Date of Degree


Document Type


Degree Name

Doctor of Philosophy (PhD)




Alison Buck


Alfredo Ortiz


Sandra Guzman Foster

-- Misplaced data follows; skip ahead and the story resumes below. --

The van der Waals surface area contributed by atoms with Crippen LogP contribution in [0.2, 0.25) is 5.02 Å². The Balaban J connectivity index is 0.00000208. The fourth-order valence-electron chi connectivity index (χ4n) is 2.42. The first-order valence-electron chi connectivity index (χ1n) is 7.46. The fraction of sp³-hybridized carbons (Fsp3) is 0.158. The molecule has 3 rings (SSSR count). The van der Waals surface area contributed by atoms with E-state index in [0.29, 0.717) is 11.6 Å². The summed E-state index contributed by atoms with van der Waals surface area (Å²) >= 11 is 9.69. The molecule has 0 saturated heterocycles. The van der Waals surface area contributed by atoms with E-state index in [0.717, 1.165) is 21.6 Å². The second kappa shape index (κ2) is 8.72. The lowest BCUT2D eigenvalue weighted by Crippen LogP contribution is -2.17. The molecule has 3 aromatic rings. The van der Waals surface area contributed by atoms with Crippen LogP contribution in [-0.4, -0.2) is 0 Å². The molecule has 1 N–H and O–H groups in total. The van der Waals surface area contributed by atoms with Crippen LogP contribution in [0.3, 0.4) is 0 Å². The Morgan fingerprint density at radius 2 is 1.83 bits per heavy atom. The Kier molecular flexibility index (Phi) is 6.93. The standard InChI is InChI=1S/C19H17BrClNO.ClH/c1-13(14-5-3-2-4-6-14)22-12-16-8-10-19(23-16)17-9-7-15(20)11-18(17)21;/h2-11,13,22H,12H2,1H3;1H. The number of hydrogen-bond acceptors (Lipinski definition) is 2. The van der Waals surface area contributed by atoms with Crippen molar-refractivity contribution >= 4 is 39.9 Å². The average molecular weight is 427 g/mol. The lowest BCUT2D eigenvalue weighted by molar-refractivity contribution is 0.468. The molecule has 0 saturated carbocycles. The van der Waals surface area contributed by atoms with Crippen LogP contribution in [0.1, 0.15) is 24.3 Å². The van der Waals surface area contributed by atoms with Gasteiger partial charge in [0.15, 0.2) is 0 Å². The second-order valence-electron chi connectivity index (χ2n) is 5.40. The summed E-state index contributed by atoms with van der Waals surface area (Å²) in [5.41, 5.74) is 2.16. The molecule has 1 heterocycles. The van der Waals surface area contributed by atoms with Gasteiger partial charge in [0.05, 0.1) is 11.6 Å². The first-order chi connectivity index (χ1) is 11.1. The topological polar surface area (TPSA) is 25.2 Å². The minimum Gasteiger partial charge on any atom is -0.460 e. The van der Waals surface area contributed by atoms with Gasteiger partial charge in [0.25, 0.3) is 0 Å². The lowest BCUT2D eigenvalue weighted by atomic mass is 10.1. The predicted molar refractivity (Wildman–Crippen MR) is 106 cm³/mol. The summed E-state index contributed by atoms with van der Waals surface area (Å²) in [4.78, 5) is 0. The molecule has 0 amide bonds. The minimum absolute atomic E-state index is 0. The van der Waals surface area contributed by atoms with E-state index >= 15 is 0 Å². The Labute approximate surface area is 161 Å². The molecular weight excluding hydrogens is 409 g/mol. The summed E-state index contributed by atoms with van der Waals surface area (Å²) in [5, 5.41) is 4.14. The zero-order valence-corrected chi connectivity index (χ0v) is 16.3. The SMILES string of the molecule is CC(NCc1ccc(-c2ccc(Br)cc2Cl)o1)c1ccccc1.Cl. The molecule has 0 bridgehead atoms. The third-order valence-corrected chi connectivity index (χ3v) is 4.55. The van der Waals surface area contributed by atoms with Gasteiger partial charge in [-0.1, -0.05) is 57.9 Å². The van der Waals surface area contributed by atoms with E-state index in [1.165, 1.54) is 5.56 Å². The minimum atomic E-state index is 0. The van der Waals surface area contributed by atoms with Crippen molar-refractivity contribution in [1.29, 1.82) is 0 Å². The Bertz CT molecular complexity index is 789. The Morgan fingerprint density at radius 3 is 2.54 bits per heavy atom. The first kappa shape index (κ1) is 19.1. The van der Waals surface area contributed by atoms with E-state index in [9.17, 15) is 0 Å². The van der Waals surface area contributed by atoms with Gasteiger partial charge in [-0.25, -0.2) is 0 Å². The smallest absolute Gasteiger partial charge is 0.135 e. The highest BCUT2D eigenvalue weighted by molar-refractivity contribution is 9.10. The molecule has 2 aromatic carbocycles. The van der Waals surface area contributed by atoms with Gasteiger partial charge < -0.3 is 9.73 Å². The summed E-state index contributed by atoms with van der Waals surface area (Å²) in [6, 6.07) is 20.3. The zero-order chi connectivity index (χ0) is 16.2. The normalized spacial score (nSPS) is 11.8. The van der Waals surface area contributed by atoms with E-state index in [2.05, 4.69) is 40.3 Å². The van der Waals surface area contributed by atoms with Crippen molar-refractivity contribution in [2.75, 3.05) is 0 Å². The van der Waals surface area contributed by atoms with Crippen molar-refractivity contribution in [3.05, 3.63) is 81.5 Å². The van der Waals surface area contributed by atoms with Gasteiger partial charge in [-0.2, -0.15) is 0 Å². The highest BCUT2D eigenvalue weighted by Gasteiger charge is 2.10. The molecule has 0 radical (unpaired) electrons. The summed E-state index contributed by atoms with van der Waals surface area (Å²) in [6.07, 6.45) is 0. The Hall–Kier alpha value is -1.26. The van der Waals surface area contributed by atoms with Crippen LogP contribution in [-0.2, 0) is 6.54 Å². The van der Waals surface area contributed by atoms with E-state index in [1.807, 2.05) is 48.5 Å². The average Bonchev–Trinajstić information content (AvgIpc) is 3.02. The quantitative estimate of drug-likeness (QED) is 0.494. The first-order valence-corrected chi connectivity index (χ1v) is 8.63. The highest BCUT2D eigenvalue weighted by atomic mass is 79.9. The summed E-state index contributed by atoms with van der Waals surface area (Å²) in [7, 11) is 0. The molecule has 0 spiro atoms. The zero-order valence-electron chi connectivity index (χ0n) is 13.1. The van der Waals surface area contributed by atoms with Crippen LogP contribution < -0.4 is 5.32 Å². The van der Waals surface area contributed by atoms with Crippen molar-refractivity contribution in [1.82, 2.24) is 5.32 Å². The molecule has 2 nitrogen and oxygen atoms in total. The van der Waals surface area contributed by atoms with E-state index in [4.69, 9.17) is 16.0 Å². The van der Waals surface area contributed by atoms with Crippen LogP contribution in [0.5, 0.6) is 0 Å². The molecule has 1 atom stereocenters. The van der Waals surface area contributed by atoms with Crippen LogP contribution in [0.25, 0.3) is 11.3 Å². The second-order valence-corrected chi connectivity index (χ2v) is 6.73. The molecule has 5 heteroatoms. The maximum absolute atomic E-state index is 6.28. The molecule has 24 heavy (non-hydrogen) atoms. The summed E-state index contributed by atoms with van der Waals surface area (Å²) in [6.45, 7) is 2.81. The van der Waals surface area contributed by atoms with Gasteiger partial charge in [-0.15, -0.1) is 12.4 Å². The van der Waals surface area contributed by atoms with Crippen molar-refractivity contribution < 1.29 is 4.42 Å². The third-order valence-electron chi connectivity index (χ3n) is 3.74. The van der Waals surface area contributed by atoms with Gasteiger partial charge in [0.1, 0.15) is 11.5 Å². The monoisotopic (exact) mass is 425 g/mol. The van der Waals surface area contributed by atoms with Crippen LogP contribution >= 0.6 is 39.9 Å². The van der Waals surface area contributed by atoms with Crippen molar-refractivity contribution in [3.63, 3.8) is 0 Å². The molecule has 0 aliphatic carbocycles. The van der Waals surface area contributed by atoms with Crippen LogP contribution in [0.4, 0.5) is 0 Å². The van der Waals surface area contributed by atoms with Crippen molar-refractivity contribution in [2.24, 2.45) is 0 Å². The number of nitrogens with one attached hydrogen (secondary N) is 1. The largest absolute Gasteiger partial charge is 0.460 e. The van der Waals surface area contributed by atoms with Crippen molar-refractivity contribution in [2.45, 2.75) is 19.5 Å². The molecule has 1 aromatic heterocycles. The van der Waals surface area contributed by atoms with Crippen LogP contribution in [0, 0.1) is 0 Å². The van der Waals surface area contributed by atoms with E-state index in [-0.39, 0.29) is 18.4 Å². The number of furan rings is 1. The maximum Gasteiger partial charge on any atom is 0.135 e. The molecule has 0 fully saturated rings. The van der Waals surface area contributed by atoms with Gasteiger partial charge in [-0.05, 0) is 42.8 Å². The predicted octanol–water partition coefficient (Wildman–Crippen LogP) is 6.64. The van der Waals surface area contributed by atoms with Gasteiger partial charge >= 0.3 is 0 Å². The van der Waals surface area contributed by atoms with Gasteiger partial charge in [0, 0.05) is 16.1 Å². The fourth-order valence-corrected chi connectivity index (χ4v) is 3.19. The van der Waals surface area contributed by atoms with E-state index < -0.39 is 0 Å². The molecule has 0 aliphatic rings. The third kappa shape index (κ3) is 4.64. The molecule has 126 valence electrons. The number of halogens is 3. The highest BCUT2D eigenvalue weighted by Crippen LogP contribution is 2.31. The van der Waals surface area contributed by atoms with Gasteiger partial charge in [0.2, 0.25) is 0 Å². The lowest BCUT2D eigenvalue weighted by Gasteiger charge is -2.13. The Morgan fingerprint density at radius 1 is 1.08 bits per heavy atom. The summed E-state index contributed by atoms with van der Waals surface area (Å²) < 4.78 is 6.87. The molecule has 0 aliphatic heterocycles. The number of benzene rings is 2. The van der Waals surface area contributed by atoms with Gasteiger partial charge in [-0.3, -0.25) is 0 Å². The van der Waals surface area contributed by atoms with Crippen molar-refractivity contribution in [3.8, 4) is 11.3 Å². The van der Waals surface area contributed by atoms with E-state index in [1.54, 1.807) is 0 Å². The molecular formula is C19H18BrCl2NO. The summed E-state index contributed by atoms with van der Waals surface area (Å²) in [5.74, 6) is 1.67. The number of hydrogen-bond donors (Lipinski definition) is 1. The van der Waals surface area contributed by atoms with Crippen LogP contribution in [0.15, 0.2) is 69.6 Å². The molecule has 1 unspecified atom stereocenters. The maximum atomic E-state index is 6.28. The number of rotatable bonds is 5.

Granite quarrying constitutes an occupational hazard that compromises workers’ health, destroys the environment and negatively affects nearby communities (Azevedo et al., 2020; Ibrahim et al., 2019; Oktriani, Darmajanti, & Soesilo, 2017; Shaik et al., 2015). But the demand for granite and other decorative stones continues to grow (Gupta, 2018). Despite a decrease in imports/exports due to Covid-19 (Alves et al., 2020), today Brazil remains the number 1 granite exporter to the United States (US Geological Survey, 2021). In the last 30 years, the extraction of granite in Brazil has been continuous, particularly in the states of Espírito Santo (ES) and Minas Gerais (MG). In the Northeast of MG, granite extraction comes from an impoverished rural area heavily affected by drought. The São Pedro River Valley is part of this rural area known as Sertão. Environmentally, over the last decades, studies revealed factors that have severely altered and compromised this unique and fragile biome called Caatinga (Quintão et al., 2017). Despite patent land destruction, water contamination and scarcity, coupled with rural communities’ distress, the effects of granite extraction in the São Pedro River Valley remain scientifically unknown. This case study addressed this research gap. Qualitative data originated from rural communities’ testimonies. Participants were subsistence farmers whose livelihoods directly depended on local natural resources. The data emanated from content-based unstructured focus groups comprising 25 individuals. Data analysis consisted of Freire’s pedagogical approach and In Vivo coding. Qualitative data was cross-referenced with a geological report consisting of a soil analysis and interpretation. This study also gathered insights from a local Research Associate (RA), recent images and video recordings of the area. To preserve the authenticity and integrity of participants’ unique environment and circumvent limitations set by the current worldwide Covid-19 pandemic, the data collection was conducted remotely. This case study provided an in-depth understanding of an economic activity that compromises the sustainability and equitability of the human-environmental balance in the São Pedro River Valley.